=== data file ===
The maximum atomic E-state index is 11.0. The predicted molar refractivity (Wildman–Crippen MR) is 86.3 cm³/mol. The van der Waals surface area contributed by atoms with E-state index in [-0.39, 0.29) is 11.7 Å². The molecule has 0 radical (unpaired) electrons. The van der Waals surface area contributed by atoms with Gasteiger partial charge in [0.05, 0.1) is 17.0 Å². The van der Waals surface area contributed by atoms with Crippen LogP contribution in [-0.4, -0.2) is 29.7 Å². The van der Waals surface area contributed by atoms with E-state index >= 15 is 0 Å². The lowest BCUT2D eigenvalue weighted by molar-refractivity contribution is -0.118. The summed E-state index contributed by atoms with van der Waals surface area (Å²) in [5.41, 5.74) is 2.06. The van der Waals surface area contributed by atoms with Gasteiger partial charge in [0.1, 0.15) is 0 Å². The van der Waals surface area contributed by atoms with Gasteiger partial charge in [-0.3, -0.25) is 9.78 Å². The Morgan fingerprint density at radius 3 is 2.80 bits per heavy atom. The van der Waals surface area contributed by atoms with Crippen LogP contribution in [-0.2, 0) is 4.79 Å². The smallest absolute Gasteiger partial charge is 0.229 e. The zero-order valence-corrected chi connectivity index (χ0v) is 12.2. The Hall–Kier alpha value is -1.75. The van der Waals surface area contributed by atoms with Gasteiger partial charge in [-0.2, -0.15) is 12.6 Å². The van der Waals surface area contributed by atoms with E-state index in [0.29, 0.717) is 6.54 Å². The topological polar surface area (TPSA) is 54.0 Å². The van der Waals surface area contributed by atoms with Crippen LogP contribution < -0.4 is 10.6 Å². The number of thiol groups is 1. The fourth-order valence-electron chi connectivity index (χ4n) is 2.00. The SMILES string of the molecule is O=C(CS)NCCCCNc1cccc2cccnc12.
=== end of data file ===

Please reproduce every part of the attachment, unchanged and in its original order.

The maximum atomic E-state index is 11.0. The predicted molar refractivity (Wildman–Crippen MR) is 86.3 cm³/mol. The van der Waals surface area contributed by atoms with E-state index in [-0.39, 0.29) is 11.7 Å². The molecule has 0 radical (unpaired) electrons. The van der Waals surface area contributed by atoms with Gasteiger partial charge in [0.05, 0.1) is 17.0 Å². The van der Waals surface area contributed by atoms with Crippen LogP contribution in [-0.4, -0.2) is 29.7 Å². The van der Waals surface area contributed by atoms with E-state index >= 15 is 0 Å². The lowest BCUT2D eigenvalue weighted by molar-refractivity contribution is -0.118. The summed E-state index contributed by atoms with van der Waals surface area (Å²) in [5.41, 5.74) is 2.06. The van der Waals surface area contributed by atoms with Gasteiger partial charge in [0.1, 0.15) is 0 Å². The van der Waals surface area contributed by atoms with Gasteiger partial charge in [-0.3, -0.25) is 9.78 Å². The Morgan fingerprint density at radius 3 is 2.80 bits per heavy atom. The van der Waals surface area contributed by atoms with Crippen LogP contribution in [-0.2, 0) is 4.79 Å². The smallest absolute Gasteiger partial charge is 0.229 e. The zero-order valence-corrected chi connectivity index (χ0v) is 12.2. The Hall–Kier alpha value is -1.75. The van der Waals surface area contributed by atoms with Gasteiger partial charge in [-0.2, -0.15) is 12.6 Å². The van der Waals surface area contributed by atoms with E-state index in [0.29, 0.717) is 6.54 Å². The topological polar surface area (TPSA) is 54.0 Å². The van der Waals surface area contributed by atoms with Crippen LogP contribution < -0.4 is 10.6 Å². The number of thiol groups is 1. The fourth-order valence-electron chi connectivity index (χ4n) is 2.00. The SMILES string of the molecule is O=C(CS)NCCCCNc1cccc2cccnc12.